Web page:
• A command of various conceptual vocabularlies appropriate for understanding how political, economic, social and other geographies are made through crises
  • An ability to describe and interpret the world in terms of multiple interconnections and interdependencies
  • An ability to critique the unequal geographies that result from specific crises and evaluate the various solutions that are offered to crises
  • A sensitivity to the multiple, often conflicting, interpretations that surround crises and an ability to identify and consider the political effects of treating an event or situation as a crisis
Key Skills:
  • Assessing the merits of contrasting theories, explanations and policies
  • Critically judging and evaluating evidence
  • Abstracting and synthesising information
  • Developing a reasoned argument
  • Learning and self-directed study
  • Written communication
  • Contextualising and synthesising information

Modes of Teaching, Learning and Assessment and how these contribute to the learning outcomes of the module

  • Lectures are used to convey facts and concepts and to contribute to building knowledge and understanding.
  • Lectures are supported by slides, video clips, Q&A sessions, online participatory activities, and a staff-led module discussion board.
  • Full reading lists provide students with the means to undertake independent study and learning
  • Workshops are used to develop deeper knowledge and understanding and the ability to assess theories and evaluate evidence.
  • Student group learning activities on the module Discussion Board, formatively assessed by module staff, develops the ability to demonstrate knowledge and understanding, to critically evaluate information, theories and evidence, to present a reasoned argument, and to communicate ideas in writing.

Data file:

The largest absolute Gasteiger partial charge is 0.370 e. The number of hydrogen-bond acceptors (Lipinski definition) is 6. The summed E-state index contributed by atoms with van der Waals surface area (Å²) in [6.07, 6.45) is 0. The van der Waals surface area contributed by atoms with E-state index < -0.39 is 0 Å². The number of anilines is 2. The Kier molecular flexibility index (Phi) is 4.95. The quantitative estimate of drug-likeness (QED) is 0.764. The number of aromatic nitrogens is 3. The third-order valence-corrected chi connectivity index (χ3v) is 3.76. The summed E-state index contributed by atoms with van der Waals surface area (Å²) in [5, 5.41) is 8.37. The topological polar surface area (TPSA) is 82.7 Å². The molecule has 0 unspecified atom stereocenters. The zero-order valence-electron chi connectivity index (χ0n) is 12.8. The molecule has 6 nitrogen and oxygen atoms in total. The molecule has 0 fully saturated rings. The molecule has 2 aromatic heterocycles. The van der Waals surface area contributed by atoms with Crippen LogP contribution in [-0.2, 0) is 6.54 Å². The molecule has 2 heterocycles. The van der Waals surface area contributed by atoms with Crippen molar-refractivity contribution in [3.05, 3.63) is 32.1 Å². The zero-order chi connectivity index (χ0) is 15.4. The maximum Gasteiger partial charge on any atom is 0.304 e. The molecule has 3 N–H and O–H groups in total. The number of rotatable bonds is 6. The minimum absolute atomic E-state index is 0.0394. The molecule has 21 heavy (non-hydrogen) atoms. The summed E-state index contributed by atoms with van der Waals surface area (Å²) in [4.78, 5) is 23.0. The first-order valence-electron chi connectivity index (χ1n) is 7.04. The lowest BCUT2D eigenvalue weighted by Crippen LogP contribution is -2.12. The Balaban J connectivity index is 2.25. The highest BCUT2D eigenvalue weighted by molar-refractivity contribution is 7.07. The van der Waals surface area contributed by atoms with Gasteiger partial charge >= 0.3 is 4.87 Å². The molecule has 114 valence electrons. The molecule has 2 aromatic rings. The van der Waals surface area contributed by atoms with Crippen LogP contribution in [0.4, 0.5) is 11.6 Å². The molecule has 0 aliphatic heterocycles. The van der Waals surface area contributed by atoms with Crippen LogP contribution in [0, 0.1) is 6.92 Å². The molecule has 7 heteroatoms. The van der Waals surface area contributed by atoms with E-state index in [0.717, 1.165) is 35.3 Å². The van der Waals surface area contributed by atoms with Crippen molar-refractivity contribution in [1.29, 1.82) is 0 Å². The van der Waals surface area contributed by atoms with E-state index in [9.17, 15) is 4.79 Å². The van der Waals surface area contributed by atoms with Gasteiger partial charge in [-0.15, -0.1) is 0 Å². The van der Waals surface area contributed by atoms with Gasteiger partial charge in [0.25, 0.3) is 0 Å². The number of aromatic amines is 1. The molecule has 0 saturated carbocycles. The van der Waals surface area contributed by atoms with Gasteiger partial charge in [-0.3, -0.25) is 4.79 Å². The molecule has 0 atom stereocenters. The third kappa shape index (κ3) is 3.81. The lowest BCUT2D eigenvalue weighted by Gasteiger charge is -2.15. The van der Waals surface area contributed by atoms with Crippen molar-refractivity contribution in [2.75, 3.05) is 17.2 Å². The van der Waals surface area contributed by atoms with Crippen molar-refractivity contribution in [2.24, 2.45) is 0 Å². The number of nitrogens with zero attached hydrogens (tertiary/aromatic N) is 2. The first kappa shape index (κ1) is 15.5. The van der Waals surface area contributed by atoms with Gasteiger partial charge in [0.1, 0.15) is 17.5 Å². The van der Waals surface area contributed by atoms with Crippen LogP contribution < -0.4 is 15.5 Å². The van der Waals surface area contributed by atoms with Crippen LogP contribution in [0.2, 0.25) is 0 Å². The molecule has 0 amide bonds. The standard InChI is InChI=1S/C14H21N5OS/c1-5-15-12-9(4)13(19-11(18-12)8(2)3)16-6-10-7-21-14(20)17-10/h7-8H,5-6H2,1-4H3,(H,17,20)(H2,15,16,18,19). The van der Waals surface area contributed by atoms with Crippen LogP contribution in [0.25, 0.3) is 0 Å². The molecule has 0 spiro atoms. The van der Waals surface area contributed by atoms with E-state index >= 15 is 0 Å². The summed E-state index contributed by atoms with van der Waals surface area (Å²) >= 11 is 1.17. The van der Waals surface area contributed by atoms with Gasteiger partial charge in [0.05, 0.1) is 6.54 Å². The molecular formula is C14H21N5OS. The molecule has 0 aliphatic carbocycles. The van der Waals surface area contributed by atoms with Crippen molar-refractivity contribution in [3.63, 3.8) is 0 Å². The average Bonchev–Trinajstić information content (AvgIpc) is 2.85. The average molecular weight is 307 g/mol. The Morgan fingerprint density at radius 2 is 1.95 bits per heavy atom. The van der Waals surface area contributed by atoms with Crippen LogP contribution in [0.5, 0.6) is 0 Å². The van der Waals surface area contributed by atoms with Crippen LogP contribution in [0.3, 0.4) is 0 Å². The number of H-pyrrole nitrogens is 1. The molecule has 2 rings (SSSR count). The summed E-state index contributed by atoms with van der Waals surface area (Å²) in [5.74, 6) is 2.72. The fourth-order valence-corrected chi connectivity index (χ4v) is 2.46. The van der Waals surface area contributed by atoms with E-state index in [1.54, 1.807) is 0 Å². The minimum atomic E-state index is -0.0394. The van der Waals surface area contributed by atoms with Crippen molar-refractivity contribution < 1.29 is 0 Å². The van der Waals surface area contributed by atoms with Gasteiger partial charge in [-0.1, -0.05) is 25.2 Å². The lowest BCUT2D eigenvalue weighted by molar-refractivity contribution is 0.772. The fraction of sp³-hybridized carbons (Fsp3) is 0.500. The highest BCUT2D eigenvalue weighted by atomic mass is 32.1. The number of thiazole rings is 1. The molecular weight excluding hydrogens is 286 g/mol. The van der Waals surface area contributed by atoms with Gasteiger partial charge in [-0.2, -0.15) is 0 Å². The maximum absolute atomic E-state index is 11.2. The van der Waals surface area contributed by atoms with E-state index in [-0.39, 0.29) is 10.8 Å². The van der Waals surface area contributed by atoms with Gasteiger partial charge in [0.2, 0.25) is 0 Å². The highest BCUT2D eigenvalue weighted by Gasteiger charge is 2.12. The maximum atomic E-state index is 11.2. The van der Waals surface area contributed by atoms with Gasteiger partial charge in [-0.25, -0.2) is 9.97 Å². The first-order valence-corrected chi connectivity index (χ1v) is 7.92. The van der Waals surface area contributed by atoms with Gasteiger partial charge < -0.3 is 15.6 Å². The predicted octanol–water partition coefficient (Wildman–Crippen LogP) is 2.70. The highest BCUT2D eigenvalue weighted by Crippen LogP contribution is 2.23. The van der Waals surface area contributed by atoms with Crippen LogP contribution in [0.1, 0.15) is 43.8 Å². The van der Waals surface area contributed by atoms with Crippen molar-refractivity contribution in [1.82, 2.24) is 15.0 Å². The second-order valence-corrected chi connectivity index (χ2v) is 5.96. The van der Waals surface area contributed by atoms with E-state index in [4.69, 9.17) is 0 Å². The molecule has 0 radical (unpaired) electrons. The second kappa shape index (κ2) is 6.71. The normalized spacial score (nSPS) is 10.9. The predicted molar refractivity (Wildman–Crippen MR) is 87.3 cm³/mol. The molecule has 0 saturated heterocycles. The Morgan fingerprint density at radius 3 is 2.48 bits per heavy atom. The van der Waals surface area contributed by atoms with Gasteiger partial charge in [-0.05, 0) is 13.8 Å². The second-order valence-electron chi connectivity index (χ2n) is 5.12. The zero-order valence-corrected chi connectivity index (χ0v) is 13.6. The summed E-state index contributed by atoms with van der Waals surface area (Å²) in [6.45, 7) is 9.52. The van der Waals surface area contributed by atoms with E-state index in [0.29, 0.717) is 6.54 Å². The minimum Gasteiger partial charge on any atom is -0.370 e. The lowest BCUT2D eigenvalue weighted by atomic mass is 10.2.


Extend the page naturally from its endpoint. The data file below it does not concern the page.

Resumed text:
• The summatively assessed essay and the written examination assess the ability to demonstrate knowledge and understanding, to critically evaluate information, theories and evidence, to present a reasoned argument, and to communicate ideas in writing.

Teaching Methods and Learning Hours

Activity Number Frequency Duration Total/Hours
Lectures 14 Approx weekly 2 hours 28
Drop-in Q&A sessions online 4 Terms 1 and 2 1 hour 4
Workshops 4 Terms 1 and 2 1 hour 4
Preparation and Reading 164
Total 200

Summative Assessment

Component: Summative Essay Component Weighting: 33%
Element Length / duration Element Weighting Resit Opportunity
Summative Essay Max 4 pages A4 100%
Component: Examination Component Weighting: 67%
Element Length / duration Element Weighting Resit Opportunity
Online 24 hour unseen examination 2 hours (recommended) 100%

Formative Assessment:

2 x student group learning activities on Learn Ultra. This will include student-led peer discussion with input from the block lecturers.

â–  Attendance at all activities marked with this symbol will be monitored. Students who fail to attend these activities, or to complete the summative or formative assessment specified above, will be subject to the procedures defined in the University's General Regulation V, and may be required to leave the University